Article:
AUSTIN, Texas (CN) — A federal judge Tuesday halted Texas’ plan to kill Medicaid funding for Planned Parenthood, finding it would violate the rights and disrupt the care of 12,500 Medicaid patients.
U.S. District Judge Sam Sparks’ preliminary injunction says the state did not present “even a scintilla of evidence” warranting the termination of Planned Parenthood clinics from the Texas Medicaid program, and that the decision to kill nearly $4 million in annual funding “had nothing to do” with the qualifications of the clinics, as the state claimed.
The Texas Health and Human Services Commission sent Planned Parenthood a final notice on Dec. 20 last year, terminating its Medicaid funding on the basis of heavily edited undercover video taken by members of an anti-abortion group called the Center for Medical Progress.
Funding was to be killed on Jan. 21, but after a three-day hearing in January, Sparks granted Planned Parenthood a temporary injunction blocking the defunding for a month.
During that hearing, Texas Health and Human Services Inspector General Stuart Bowen said the videos, taken at Planned Parenthood Gulf Coast in Houston, show that clinic employees had a “willingness” to modify an abortion procedure to procure fetal tissue for research, and a history of deviating from acceptable medical standards.
But in the 42-page injunction on Tuesday, Sparks said the video evidence was “suspect” and the health commission made no attempt to authenticate it.
Summarizing the video, “for those not blessed with eight free hours to watch it,” Sparks said, it offers at most, “confused and ambiguous” theoretical conversations about what might be possible in a research partnership between a health care provider and a fetal tissue procurement company.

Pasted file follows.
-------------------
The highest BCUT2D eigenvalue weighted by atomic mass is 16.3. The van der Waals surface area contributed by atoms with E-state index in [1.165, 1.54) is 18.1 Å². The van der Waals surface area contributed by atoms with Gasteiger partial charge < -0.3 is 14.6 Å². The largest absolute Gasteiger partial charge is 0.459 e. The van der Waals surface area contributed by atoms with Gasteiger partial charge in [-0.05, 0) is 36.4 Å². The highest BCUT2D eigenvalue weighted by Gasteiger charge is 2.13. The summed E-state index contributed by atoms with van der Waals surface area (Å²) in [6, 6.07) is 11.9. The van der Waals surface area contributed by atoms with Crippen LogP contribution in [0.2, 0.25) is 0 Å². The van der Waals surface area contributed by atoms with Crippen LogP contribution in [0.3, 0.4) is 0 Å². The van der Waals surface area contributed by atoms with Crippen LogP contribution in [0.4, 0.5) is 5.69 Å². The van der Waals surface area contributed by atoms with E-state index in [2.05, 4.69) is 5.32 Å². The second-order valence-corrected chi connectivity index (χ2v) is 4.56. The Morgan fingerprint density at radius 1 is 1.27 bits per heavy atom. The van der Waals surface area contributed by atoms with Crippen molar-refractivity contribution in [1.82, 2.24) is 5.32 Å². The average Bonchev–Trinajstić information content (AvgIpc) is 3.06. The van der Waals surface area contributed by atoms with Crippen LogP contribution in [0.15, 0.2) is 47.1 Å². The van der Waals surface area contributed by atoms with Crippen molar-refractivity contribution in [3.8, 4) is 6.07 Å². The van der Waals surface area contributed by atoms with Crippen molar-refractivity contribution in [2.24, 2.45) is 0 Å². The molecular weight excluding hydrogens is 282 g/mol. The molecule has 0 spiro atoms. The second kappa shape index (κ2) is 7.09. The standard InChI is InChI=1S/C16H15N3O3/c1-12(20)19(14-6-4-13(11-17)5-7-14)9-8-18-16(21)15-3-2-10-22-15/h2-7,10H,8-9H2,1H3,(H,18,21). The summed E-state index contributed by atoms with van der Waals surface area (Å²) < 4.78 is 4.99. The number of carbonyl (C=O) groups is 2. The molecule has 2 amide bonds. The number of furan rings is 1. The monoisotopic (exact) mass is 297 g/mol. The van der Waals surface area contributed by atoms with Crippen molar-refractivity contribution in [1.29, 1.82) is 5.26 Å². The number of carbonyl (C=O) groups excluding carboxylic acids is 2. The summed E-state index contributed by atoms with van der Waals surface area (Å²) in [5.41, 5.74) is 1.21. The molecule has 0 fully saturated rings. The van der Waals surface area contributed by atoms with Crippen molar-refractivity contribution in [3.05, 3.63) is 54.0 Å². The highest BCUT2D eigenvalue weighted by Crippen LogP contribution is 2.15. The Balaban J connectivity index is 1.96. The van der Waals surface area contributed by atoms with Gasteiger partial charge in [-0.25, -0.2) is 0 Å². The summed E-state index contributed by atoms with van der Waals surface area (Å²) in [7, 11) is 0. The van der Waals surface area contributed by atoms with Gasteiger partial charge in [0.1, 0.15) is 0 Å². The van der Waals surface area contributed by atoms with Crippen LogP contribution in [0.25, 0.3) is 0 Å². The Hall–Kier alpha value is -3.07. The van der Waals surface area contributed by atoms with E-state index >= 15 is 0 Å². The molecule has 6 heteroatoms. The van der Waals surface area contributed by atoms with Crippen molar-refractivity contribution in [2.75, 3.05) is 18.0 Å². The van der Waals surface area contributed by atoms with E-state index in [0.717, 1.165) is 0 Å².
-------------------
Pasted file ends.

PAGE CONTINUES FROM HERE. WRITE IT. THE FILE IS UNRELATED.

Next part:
“Viewing the evidence holistically, the Court concludes the Inspector General had no evidence indicating PPGC [Planned Parenthood Gulf Coast] ever altered an abortion procedure or would be willing to do so.”
Sparks accepted the arguments of Planned Parenthood officials, who said the cuts would have a “devastating” effect on thousands of low-income Texans who rely upon the clinics for family planning, basic health services, cancer screenings and testing for sexually transmitted diseases.
“These centers are the only family planning specialists in the state and provide a wide variety of services in a manner specifically designed to be convenient for vulnerable populations,” Sparks wrote.
He was not persuaded that affected patients “would be able to quickly and easily find new providers if they were prevented from seeing their chosen provider, a harm in and of itself.”
“Such action would deprive Medicaid patients of their statutory right to obtain health care from their chosen qualified provider.”
In response Tuesday, Attorney General Ken Paxton promised to continue to fight to “protect the unborn and Texas taxpayers.”
“Today’s decision is disappointing and flies in the face of basic human decency,” Paxton said in a statement.
He reiterated the state’s argument that the undercover videos “exposed a brazen willingness by Planned Parenthood officials to traffic in fetal body parts, as well as manipulate the timing and method of an abortion.”
“Even the remains of the most vicious criminals are treated with respect,” Paxton said. “But the children who never had a chance at life become so-called medical waste or, alternatively, a commodity to be bartered for. “No taxpayer in Texas should have to subsidize this repugnant and illegal conduct. We should never lose sight of the fact that as long as abortion is legal in the United States, the potential for these types of horrors will continue.”
Similar efforts to defund Planned Parenthood have been blocked in Arkansas, Alabama, Kansas, Mississippi and Louisiana, and on Tuesday, Virginia Gov. Terry McAuliffe vetoed a bill that would have restricted Planned Parenthood from contracting with the state.
Spark’s injunction will remain in force until further orders of the court.